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The Upright Brush: Yan Zhenqing’s Calligraphy and Song Literati Politics

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Amy McNair has written a splendid study of a major Tang dynasty (618–906) political figure, Yan Zhenqing (709–785), and the manner in which his reputation as a statesman and calligrapher grew during the subsequent Song dynasty (960–1279). McNair’s text is part biography, part historical overview, part artistic analysis—with the pieces coming together in a deeply satisfying picture of Yan Zhenqing as a Tang loyalist whose bold brushstrokes were appropriated by eleventh-century literati as perhaps the most fundamental example of “square,” or “upright” calligraphic style.

I have used McNair’s examples in several of my classes, even though the complete study is too specialized to assign to many of my classes. (I will be using the entire text in a Tang-Song China class next spring, however, where I believe it will be a very good fit.) My students immediately respond to my first inquiries about Chinese writing with the position that calligraphy is “creative,” and “artistic,” representing the personality of a writer. One of the most useful teaching opportunities that this book provides is to deeply contextualize attitudes toward writing and calligraphic style that go against many students’ ingrained ideas of spontaneity and originality in the creation of artworks—to understand that even such words as these have multifaceted cultural and historical dimensions.

McNair focuses on the connection between Yan Zhenqing’s work as a highly placed scholar-official during a particularly tumultuous period of Tang history and the actual texts—in form and substance—he created during his lifetime. Yan Zhenqing served as a Tang official during the divisive eighth-century An Lushan rebellion (755–763) and its highly charged aftermath, which was marked by bitter factional disputes at court. Yan is known widely to those familiar with traditional Chinese historiography for his dedication and unbending loyalty to the Tang state. Suffering through the deaths of friends and family members, Yan survived rebellions, uprisings, and a series of provincial appointments, only to be executed at the hands of rebels in his eightieth year.

McNair connects this well-known biography—which she deepens through her focus on his artistic models—to the aesthetic reception of Yan’s calligraphy three centuries later. Her core question strikes students unacquainted with Chinese art as strange—how did a calligraphic style that, even among admirers, elicited such reactions as “clumsy,” “simple,” and “bland” come to dominate the imagination of a group of later reform-minded literati who, in turn, would help shape the views of countless scholars in the later imperial age?

book cover for the upright brushThe first thing McNair notes is that these terms are hardly negative in the context of Tang-Song calligraphy. She takes the reader through a fine discussion of “characterology”—the long-held Chinese idea that calligraphy expresses the personality and moral character of the writer. What brings her work to a new level of significance, however, is her specific connection of these general ideas to a core group of reformers in the mid-eleventh century who reshaped the way in which Yan’s calligraphy was viewed. Ouyang Xiu (1007–1072) and many of his contemporaries aggressively posited Yan’s style as “upright,” “open,” and “forthright,” as opposed to the “seductive beauty” and “slanting style” of Wang Xizhi (303–361), the imperial model for several centuries.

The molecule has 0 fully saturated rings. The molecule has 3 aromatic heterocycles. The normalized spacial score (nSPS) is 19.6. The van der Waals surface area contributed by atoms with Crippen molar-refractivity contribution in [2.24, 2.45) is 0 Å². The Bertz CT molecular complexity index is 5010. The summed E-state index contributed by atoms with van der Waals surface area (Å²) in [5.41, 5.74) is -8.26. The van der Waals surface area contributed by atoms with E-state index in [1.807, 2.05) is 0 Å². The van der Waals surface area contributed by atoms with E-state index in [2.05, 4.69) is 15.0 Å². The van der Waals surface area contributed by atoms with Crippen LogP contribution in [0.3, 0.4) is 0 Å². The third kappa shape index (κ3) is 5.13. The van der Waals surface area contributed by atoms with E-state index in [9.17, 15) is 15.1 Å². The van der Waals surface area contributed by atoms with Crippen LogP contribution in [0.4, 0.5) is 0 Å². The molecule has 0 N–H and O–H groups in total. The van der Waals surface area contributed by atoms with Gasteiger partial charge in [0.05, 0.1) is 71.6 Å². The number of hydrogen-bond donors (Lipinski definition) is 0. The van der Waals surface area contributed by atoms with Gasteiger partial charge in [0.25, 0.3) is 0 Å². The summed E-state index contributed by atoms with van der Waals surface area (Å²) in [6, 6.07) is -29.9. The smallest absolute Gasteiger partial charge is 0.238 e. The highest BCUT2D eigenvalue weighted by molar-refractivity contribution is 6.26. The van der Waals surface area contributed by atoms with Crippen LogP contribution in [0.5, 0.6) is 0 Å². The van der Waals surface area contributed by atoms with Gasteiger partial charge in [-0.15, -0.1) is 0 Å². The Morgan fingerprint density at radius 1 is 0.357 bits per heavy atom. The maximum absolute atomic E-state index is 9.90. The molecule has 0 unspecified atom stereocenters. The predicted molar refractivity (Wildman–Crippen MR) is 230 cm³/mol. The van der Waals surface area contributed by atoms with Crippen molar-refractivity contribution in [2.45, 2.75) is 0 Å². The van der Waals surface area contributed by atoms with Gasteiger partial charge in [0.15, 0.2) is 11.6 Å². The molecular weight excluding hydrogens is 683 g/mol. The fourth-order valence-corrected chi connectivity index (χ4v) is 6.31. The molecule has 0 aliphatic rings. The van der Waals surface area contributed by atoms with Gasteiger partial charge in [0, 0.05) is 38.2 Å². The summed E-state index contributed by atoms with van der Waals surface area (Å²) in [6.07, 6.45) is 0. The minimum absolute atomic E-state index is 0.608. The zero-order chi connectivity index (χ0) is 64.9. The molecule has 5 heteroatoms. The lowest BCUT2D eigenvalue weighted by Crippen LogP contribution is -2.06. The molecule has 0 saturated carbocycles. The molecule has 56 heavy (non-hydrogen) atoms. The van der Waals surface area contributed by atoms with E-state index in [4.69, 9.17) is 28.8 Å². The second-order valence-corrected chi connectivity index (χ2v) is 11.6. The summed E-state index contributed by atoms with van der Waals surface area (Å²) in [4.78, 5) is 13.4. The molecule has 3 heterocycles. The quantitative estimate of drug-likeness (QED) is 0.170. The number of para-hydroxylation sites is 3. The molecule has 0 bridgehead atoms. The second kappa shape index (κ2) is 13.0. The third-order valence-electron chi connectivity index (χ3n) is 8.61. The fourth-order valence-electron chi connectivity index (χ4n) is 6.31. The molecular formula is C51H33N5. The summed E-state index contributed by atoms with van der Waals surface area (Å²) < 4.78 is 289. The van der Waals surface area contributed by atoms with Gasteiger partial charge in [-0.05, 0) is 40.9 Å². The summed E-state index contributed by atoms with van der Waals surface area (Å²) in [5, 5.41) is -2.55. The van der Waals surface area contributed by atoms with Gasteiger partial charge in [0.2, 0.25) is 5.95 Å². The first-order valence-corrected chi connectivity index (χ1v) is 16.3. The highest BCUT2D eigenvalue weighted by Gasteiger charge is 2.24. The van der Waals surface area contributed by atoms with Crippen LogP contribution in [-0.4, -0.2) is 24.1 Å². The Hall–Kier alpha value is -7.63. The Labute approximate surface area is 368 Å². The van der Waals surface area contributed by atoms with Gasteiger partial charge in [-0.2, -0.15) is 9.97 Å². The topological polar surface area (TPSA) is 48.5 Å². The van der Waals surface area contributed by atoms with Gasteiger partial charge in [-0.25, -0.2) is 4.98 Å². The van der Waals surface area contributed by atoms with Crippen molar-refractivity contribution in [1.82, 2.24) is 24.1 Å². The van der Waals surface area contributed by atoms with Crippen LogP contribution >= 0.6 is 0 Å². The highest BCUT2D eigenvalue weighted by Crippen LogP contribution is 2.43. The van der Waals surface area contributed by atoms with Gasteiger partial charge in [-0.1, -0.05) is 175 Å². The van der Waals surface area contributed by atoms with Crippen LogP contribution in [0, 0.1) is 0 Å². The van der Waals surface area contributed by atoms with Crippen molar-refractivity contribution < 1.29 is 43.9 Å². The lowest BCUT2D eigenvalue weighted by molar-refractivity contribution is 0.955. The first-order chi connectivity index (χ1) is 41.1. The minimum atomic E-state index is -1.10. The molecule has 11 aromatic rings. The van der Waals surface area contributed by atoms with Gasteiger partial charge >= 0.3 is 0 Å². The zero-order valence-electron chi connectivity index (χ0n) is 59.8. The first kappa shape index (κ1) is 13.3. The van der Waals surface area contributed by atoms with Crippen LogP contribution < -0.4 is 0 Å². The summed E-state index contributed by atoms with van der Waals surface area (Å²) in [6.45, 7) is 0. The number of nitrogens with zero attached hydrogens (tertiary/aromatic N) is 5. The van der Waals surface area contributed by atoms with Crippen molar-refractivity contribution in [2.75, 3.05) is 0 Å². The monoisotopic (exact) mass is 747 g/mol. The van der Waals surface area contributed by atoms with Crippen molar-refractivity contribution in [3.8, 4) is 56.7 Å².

Indeed, McNair examines a number of pieces that might well be considered drafts or sketches in another context. In particular, her analysis of the “Draft Eulogy for Nephew Jiming,” written just after his nephew’s execution by rebels in 756, shows an example of a forthright and earnest style—with several crossed-out characters, attributed to the emotions of the writer—that was praised by eleventh-century literati as reflecting a sincerity that was all too often lost in more refined styles. Introductory and intermediate students are invariably surprised to learn that, as much as the work’s powerful rhetoric, it was the actual brush strokes that had a lasting impact on later generations. The opportunity, through McNair’s carefully analyzed examples, to teach students about the appeal of calligraphic models beyond the pure aesthetics and beauty of brushstrokes (a complex enough challenge in its own right) is a wonderful one, and can add deeper dimensions to Chinese Studies classes at virtually any level.

Beyond the use of such examples, which give teachers the opportunity to draw widely from McNair’s skillfully argued text, the work has limited uses below the advanced undergraduate level. However, this magnificent study should be recommended enthusiastically to teachers and scholars, for its analyses carry it well beyond the confines of Tang-Song specialists or art historians. It is a work that will make all readers more deeply sensitive to the nuances, stylistic concerns, and artistic reception found in the Chinese calligraphic tradition. For teachers of Chinese history and culture, that can only result in a deeper sense of calligraphy’s aesthetic and political importance than most of us have in our repertoire.